Following the destruction of the Second Temple, the dilemma of the Levites was no longer a concern. Accordingly, Rabbi Yochanan Ben Zakkai decreed that the testimony of witnesses arriving after Minchah on the 30th of Elul would once again be accepted, thereby rendering Rosh Hashanah one day. If witnesses did not arrive by nightfall of the 30th, Rosh Hashanah would be two days. Rabbi Yochanan Ben Zakkai’s decree did not, however, apply to the Diaspora, where it could not be known on the 30th day, whether the witnesses had arrived or not. Accordingly, in the Diaspora Rosh Hashanah remained two days, by decree. The Babylonian rabbis who came to Israel applied the same decree to the land of Israel, even after the time of Rabbi Yochanan Ben Zakkai.
Although we now know which day is genuinely Rosh Hashanah, we continue to celebrate two days – everywhere – out of respect for the tradition of our ancestors.
Raphael Grunfeld’s book, “Ner Eyal on Seder Moed” (distributed by Mesorah) is available at OU.org and your local Jewish bookstore.
He can be contacted at email@example.com.
About the Author: Raphael Grunfeld’s book, “Ner Eyal on Seder Moed” (distributed by Mesorah) is available at OU.org and your local Jewish bookstore. His new book, “Ner Eyal on Seder Nashim & Nezikin,” will be available shortly.
If you don't see your comment after publishing it, refresh the page.
Comments are closed.
“But you have all our credit card details from when we paid for the car.”
Even though it sometimes seems as if we have been abandoned, nothing could be further from the truth.
The moment Moshe Rabbeinu was deemed by the mixed multitude to be an inept leader, it was Yosef who filled the void in people’s hearts.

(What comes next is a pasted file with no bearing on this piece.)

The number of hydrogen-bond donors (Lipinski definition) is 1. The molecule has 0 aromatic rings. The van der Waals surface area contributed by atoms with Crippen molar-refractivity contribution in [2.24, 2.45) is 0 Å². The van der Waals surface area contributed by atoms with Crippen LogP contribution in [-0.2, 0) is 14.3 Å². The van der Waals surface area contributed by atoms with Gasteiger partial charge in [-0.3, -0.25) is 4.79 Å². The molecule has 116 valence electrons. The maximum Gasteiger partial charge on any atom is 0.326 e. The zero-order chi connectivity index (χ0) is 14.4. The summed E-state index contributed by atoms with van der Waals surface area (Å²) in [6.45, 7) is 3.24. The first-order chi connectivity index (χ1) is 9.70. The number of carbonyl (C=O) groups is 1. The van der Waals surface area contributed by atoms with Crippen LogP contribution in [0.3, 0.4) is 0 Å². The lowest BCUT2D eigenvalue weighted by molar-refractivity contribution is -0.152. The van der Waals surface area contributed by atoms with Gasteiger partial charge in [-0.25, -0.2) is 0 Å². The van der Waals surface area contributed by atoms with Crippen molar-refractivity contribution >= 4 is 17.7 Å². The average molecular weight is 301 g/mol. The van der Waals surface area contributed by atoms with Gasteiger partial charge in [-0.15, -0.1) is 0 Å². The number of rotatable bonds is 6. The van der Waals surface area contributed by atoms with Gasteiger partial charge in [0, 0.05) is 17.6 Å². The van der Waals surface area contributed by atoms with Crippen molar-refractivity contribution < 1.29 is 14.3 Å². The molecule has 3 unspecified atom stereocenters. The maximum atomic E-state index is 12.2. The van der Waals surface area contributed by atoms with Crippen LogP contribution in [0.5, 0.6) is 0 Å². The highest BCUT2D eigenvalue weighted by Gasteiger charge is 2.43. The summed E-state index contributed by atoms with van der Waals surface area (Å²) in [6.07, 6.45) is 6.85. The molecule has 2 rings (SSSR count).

To the glee of all Israel haters it was Netanyahu who was accused of endangering US-Israel relations
Over and over, the text tells us about “keeping” Shabbat, about holiness, and a covenant – but why?
Aharon’s guilt with the golden calf is not clear-cut. What if Moshe were in his brother’s place?
The Sabbath is a full dress rehearsal for an ideal society that has not yet come to pass-but will
When Hashem told Moshe of the option to destroy the people and make him and his descendants into a great nation, Hashem was telling Moshe that it is up to him.
An Auto Accident
‘All Agree That They Are Exempt’
Question: If Abraham was commanded to circumcise his descendants on the eighth day, why do Arabs – who claim to descend from Abraham through Yishmael – wait until their children are 13 to circumcise them? I am aware that this is a matter of little consequence to our people. Nevertheless, this inconsistency is one that piques my curiosity.
Why would the exemption of women from donating the half shekel exempt them from davening Musaf?
Moreover, even if the perpetrator of the capital offense is never actually executed, such as when the fatal act was unintentional, Kam Lei applies and the judge cannot award damages.
A more difficult situation arises when there is no evidence placing the missing husband at the site of the death.
The court cannot solely rely on death certificates issued by non-Jewish institutions without conducting its own investigation into the facts of the case.
When the inability cannot be clearly attributed to either spouse, the halacha is the subject of debate among the Rishonim.
The child of a Jewish mother from a union with a non-Jewish father is not a mamzer.
Although the conversion ceremony involves more than circumcision and immersion, these are the two essential requirements, without which the conversion is ineffective.
Printed from: http://www.jewishpress.com/judaism/halacha-hashkafa/two-days-rosh-hashanah-eruvin-and-eggs/2012/09/13/
Scan this QR code to visit this page online: